On Tuesday, Facebook revealed that as many as 4 million users might have had their data compromised by a third party app.
According to a KFOR report, the company made the announcement in a post that the app myPersonality may have misused data it collected. Mark Zuckerberg's company banned the app, and soon, the popular social media platform will inform those users whose information was compromised.
While Facebook has no confirmation that myPersonality took data from friends of the 4 million users, the app failed to comply with a requested audit, which raised suspicions. Plus, the social media company said, "it's clear that they shared information with researchers as well as companies with only limited protections in place."
In the post, the Vice President of Product Partnerships Ime Archibong wrote, "Since launching our investigation in March, we have investigated thousands of apps. We have suspended more than 400 due to concerns around the developers who built them or how the information people chose to share with the app may have been used — which we are now investigating in much greater depth."
Just four months ago, the company revealed that Cambridge Analytica, a firm that collected political data and worked for now President Donald Trump's campaign, illegally gathered data of 10s of millions of users using the "thisisyourdigitallife" app. Many Facebook users found out that their data was used by the now-closed firm.The possible misuse of 4 million users' data isn't Facebook's only recent problem, either. Apple recently warned the world's biggest social media platform that its VPN-based iOS app Onavo Protect violated Apple's stricter privacy standards, which went into effect in June.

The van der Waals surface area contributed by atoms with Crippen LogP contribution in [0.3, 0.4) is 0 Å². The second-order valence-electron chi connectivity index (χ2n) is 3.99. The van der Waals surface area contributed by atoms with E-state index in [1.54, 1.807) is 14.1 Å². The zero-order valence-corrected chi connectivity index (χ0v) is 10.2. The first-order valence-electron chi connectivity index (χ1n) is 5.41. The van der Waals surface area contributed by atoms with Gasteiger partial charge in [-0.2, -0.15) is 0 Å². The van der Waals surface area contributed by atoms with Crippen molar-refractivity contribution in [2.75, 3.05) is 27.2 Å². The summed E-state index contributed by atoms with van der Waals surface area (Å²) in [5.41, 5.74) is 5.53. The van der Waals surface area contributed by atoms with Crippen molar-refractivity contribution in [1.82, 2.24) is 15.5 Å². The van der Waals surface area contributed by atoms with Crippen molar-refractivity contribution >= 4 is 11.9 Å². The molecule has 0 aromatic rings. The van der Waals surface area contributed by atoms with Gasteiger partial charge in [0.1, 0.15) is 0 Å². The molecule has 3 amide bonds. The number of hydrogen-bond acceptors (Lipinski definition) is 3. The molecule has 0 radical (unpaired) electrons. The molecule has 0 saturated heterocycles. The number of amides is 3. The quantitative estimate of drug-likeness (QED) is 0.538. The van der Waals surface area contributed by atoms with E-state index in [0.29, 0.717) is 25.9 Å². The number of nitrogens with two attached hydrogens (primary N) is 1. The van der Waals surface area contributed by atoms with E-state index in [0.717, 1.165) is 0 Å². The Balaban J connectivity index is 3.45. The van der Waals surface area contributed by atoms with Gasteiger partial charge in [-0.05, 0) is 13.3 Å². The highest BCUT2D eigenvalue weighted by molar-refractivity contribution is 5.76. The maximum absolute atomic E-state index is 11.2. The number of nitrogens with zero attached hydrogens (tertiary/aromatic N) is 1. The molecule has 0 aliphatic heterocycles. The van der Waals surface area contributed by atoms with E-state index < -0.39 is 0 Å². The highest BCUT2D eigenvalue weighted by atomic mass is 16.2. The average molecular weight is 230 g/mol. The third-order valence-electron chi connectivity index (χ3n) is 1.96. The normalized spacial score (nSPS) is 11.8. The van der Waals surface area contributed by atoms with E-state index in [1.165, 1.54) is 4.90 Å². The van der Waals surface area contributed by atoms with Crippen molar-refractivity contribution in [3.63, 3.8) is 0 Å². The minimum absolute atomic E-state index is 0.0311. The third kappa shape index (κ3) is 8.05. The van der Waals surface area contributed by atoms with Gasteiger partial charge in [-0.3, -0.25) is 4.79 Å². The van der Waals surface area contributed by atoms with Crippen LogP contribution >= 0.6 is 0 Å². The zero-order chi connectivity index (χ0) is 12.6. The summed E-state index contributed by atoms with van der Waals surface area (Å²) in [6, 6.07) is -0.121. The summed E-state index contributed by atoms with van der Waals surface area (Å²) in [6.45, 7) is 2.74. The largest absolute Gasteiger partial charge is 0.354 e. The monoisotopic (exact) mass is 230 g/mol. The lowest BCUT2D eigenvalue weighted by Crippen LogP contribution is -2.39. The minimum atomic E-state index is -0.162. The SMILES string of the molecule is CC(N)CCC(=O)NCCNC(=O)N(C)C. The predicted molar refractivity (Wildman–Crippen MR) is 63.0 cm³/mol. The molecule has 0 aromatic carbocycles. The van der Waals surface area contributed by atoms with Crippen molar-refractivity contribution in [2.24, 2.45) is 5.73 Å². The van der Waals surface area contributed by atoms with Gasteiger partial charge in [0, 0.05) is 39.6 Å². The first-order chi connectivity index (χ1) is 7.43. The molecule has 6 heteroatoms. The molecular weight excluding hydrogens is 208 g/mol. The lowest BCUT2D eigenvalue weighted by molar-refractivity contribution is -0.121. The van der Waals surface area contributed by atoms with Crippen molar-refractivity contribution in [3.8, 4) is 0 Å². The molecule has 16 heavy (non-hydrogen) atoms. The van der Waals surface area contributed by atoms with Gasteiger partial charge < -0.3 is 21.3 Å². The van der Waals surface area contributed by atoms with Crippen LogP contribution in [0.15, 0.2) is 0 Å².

Onavo Protect not only violated the new policy that governs data collection limits but also violated an agreement not to use gathered data for advertising or other unrelated purposed, according to an Engadget report.
After a meeting on August 16, Facebook voluntarily agreed to remove the app, and Onavo Protect is no longer available in Apple's app store. Many people believe that Apple's stricter privacy policies came about as a result of the fiasco with Facebook and Cambridge Analytica.
In March, Facebook began investigating apps, and to date, removed more than 400 for possible privacy issues, according to the Facebook Newsroom. The investigation led to many of the social network's recent changes, which it implemented to help protect its users.
One thing Facebook users can do to protect their privacy on the social network is to be careful about allowing third-party apps' permissions through the social network. Only use trusted and verified third-party apps with Facebook credentials. Unfortunately, when these types of apps also receive information about Facebook friends, it becomes much tougher for users to control.